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Like Home Trust, Toronto-based Equitable, which operates as Equitable Bank, uses mortgage brokers to target high-risk borrowers including self-employed workers and new immigrants, largely through uninsured mortgages offered at higher interest rates to compensate for the added risk.

Fred Lum/The Globe and Mail

Equitable Group Inc. is combing through its mortgage loans to flag applications that might have come from a group of 45 brokers recently suspended for fraud by a rival lender, CEO Andrew Moor said Friday.

"We are obviously connected with the market and we try to figure out who those brokers might be to perhaps put a little bit of special attention there," Mr. Moor told analysts on the company's second-quarter earnings conference call. "We think we know who some of the people might be and we are very aware of that and are monitoring that."

His comments come in the wake of an admission by alternative mortgage lender Home Capital Group Inc. that it had cut ties with brokers and fired two underwriters after it uncovered evidence that some borrowers had been approved for insured mortgages with fake employment letters that overstated their incomes. Company officials said they are confident none of their employees was complicit in any fraud.

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Like Home Trust, Toronto-based Equitable, which operates as Equitable Bank, uses mortgage brokers to target high-risk borrowers including self-employed workers and new immigrants, largely through uninsured mortgages offered at higher interest rates to compensate for the added risk.

It has been working to expand its reach into the business of insured mortgages to prime borrowers and said it originated $380-million worth of prime, insured mortgages in the second quarter, up from $191-million in the first quarter and nearly double the same period last year.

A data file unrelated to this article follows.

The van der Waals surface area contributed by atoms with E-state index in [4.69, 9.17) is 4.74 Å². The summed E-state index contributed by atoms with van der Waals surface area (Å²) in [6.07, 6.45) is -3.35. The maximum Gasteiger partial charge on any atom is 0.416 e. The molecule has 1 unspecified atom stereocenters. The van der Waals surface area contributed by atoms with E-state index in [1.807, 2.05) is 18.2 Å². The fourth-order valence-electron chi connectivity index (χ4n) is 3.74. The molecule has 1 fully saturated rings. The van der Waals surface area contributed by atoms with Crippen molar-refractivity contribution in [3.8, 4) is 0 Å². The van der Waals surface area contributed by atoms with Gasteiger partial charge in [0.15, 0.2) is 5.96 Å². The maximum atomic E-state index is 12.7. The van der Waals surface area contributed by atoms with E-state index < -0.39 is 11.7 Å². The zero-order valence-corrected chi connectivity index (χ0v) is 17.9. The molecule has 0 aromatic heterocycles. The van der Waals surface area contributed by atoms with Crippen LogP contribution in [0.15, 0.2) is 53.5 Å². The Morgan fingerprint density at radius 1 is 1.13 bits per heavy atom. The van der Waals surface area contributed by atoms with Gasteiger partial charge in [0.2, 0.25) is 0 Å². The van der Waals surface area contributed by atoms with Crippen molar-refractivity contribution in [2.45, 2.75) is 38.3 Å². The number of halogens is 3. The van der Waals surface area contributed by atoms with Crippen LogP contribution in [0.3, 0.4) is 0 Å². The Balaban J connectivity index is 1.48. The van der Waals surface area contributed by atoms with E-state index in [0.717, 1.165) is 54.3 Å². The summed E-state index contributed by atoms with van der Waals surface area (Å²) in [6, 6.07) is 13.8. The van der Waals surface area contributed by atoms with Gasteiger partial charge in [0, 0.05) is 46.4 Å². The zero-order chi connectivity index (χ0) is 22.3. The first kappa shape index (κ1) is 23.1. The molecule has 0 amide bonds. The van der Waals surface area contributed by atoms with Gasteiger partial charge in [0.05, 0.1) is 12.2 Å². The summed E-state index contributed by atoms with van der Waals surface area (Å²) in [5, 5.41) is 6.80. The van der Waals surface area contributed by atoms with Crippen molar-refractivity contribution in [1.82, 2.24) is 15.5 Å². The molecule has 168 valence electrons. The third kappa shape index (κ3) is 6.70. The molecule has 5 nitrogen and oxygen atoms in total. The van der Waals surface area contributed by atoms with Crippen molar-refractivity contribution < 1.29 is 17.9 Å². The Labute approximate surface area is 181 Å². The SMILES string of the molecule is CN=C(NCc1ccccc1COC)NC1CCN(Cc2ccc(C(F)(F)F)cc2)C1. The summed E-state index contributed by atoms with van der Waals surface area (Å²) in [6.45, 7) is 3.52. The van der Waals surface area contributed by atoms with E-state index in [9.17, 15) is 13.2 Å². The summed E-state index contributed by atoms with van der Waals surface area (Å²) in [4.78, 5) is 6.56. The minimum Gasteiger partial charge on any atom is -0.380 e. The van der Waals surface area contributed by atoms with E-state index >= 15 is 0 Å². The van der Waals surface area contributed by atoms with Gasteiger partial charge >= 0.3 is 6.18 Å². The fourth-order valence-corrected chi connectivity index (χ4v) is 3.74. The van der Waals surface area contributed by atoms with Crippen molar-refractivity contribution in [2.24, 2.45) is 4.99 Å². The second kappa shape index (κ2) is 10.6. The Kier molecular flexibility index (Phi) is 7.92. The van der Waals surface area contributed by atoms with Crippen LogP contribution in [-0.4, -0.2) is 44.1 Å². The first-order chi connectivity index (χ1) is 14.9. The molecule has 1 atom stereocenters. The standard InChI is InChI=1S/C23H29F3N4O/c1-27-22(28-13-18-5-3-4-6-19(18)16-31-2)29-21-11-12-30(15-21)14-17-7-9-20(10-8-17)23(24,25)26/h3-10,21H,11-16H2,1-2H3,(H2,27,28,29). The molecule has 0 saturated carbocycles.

Mr. Moor said he didn't believe the company's strong growth in insured mortgages this year was a result of having picked up more business from brokers cut loose by Home Trust.

"We don't believe that our gains are coming from that source based on our understanding of what's going on," he said. "To be clear, we don't have lists of other lenders who they may choose to be not dealing with any further, for example, so we don't know with any certainty who these people are."

No single broker has contributed more than 2 per cent of Equitable's mortgage volume over the past 18 months, Mr. Moor said.

The lender has long required staff to independently verify borrowers' incomes, by calling an employer or checking bank statements. It also has policies separating its sales teams from its underwriting department, including a dedicated "mortgage officer team" that collects and verifies the documentation supporting a mortgage applications that is separate from its underwriting department in order to prevent "collusion."

"None of our credit management staff have volume targets, nor are they rewarded for volumes they achieve," he said.

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The company also randomly tests 200 individual mortgage files each month looking for potential problems or fraud. Senior executives separately review 30 files every month just on Equitable's growing single-family mortgage business.

Mr. Moor also dismissed concerns raised this week by Canada Mortgage and Housing Corp. that soaring prices for single-family homes are putting Toronto's housing market at high risk of a correction. "Some of these prices in Toronto don't actually particularly alarm us," he said. "We see Toronto emerging as a super-city with a green belt around it."

He added that Equitable has "a very low appetite for condos in the city, particularly downtown condos."

Equitable reported profit of $33.5-million in the second quarter. Diluted share profit was $2.06, up 25 per cent from the same period last year. Single-family mortgage originations rose 28 per cent from the second quarter of last year, to $641-million.

The company also said it is making progress toward launching a digital bank in the fourth quarter of the year.

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